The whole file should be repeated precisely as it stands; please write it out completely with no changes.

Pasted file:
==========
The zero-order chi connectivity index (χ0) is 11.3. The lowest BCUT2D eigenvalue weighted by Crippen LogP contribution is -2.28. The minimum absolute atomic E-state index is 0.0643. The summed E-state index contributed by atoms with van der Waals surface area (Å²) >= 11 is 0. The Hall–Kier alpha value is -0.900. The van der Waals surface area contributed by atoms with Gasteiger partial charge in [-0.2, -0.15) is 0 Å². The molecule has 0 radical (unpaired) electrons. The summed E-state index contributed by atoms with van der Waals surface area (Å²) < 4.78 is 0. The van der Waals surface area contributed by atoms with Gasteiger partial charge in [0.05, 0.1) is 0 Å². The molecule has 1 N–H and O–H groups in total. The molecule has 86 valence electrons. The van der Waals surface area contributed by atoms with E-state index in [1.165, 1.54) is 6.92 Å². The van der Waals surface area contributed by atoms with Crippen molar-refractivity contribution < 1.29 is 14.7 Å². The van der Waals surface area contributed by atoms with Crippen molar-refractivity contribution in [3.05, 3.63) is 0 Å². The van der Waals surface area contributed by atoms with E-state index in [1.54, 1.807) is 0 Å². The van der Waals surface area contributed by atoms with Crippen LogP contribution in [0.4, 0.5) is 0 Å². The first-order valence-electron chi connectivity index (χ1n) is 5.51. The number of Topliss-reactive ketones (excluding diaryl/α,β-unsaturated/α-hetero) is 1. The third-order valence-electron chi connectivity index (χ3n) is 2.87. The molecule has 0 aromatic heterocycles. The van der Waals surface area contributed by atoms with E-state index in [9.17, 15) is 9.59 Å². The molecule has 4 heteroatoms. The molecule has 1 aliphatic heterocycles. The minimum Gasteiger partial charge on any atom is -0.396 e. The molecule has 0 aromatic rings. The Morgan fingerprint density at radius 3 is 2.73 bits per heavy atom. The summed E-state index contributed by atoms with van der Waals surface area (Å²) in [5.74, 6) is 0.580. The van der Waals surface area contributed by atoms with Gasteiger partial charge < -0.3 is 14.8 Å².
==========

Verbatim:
The zero-order chi connectivity index (χ0) is 11.3. The lowest BCUT2D eigenvalue weighted by Crippen LogP contribution is -2.28. The minimum absolute atomic E-state index is 0.0643. The summed E-state index contributed by atoms with van der Waals surface area (Å²) >= 11 is 0. The Hall–Kier alpha value is -0.900. The van der Waals surface area contributed by atoms with Gasteiger partial charge in [-0.2, -0.15) is 0 Å². The molecule has 0 radical (unpaired) electrons. The summed E-state index contributed by atoms with van der Waals surface area (Å²) < 4.78 is 0. The van der Waals surface area contributed by atoms with Gasteiger partial charge in [0.05, 0.1) is 0 Å². The molecule has 1 N–H and O–H groups in total. The molecule has 86 valence electrons. The van der Waals surface area contributed by atoms with E-state index in [1.165, 1.54) is 6.92 Å². The van der Waals surface area contributed by atoms with Crippen molar-refractivity contribution < 1.29 is 14.7 Å². The van der Waals surface area contributed by atoms with Crippen molar-refractivity contribution in [3.05, 3.63) is 0 Å². The van der Waals surface area contributed by atoms with E-state index in [1.54, 1.807) is 0 Å². The van der Waals surface area contributed by atoms with Crippen LogP contribution in [0.4, 0.5) is 0 Å². The first-order valence-electron chi connectivity index (χ1n) is 5.51. The number of Topliss-reactive ketones (excluding diaryl/α,β-unsaturated/α-hetero) is 1. The third-order valence-electron chi connectivity index (χ3n) is 2.87. The molecule has 0 aromatic heterocycles. The van der Waals surface area contributed by atoms with E-state index in [9.17, 15) is 9.59 Å². The molecule has 4 heteroatoms. The molecule has 1 aliphatic heterocycles. The minimum Gasteiger partial charge on any atom is -0.396 e. The molecule has 0 aromatic rings. The Morgan fingerprint density at radius 3 is 2.73 bits per heavy atom. The summed E-state index contributed by atoms with van der Waals surface area (Å²) in [5.74, 6) is 0.580. The van der Waals surface area contributed by atoms with Gasteiger partial charge < -0.3 is 14.8 Å².